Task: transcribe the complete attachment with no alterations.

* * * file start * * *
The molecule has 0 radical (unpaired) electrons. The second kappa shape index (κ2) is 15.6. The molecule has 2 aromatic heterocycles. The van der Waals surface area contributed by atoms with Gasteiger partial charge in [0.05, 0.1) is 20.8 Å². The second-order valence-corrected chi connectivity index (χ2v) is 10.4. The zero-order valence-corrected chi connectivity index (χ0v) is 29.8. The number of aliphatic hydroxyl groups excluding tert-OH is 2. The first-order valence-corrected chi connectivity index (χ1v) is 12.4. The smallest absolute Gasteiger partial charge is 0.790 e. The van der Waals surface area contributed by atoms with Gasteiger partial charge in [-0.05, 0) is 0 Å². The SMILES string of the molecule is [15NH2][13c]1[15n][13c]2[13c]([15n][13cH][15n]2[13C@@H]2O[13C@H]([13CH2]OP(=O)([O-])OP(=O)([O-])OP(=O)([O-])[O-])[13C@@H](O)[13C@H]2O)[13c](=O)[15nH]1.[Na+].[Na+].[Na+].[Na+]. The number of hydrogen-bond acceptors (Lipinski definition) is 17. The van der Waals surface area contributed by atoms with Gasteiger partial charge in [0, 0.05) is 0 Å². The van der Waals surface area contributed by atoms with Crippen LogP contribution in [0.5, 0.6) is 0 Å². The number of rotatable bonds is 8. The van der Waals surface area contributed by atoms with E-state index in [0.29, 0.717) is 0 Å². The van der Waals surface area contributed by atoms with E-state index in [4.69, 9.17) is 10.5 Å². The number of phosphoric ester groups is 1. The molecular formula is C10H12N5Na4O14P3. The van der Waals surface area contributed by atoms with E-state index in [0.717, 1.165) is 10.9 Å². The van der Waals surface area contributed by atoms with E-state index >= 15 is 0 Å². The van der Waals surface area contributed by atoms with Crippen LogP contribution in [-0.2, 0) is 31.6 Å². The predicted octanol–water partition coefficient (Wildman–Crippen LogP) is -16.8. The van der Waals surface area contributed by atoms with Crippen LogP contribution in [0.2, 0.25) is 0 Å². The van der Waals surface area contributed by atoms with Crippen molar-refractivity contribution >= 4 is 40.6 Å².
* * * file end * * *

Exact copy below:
The molecule has 0 radical (unpaired) electrons. The second kappa shape index (κ2) is 15.6. The molecule has 2 aromatic heterocycles. The van der Waals surface area contributed by atoms with Gasteiger partial charge in [0.05, 0.1) is 20.8 Å². The second-order valence-corrected chi connectivity index (χ2v) is 10.4. The zero-order valence-corrected chi connectivity index (χ0v) is 29.8. The number of aliphatic hydroxyl groups excluding tert-OH is 2. The first-order valence-corrected chi connectivity index (χ1v) is 12.4. The smallest absolute Gasteiger partial charge is 0.790 e. The van der Waals surface area contributed by atoms with Gasteiger partial charge in [-0.05, 0) is 0 Å². The SMILES string of the molecule is [15NH2][13c]1[15n][13c]2[13c]([15n][13cH][15n]2[13C@@H]2O[13C@H]([13CH2]OP(=O)([O-])OP(=O)([O-])OP(=O)([O-])[O-])[13C@@H](O)[13C@H]2O)[13c](=O)[15nH]1.[Na+].[Na+].[Na+].[Na+]. The number of hydrogen-bond acceptors (Lipinski definition) is 17. The van der Waals surface area contributed by atoms with Gasteiger partial charge in [0, 0.05) is 0 Å². The van der Waals surface area contributed by atoms with Crippen LogP contribution in [0.5, 0.6) is 0 Å². The number of rotatable bonds is 8. The van der Waals surface area contributed by atoms with E-state index in [0.29, 0.717) is 0 Å². The van der Waals surface area contributed by atoms with E-state index in [4.69, 9.17) is 10.5 Å². The number of phosphoric ester groups is 1. The molecular formula is C10H12N5Na4O14P3. The van der Waals surface area contributed by atoms with E-state index in [0.717, 1.165) is 10.9 Å². The van der Waals surface area contributed by atoms with E-state index >= 15 is 0 Å². The van der Waals surface area contributed by atoms with Crippen LogP contribution in [-0.2, 0) is 31.6 Å². The predicted octanol–water partition coefficient (Wildman–Crippen LogP) is -16.8. The van der Waals surface area contributed by atoms with Crippen LogP contribution in [0.2, 0.25) is 0 Å². The van der Waals surface area contributed by atoms with Crippen molar-refractivity contribution >= 4 is 40.6 Å².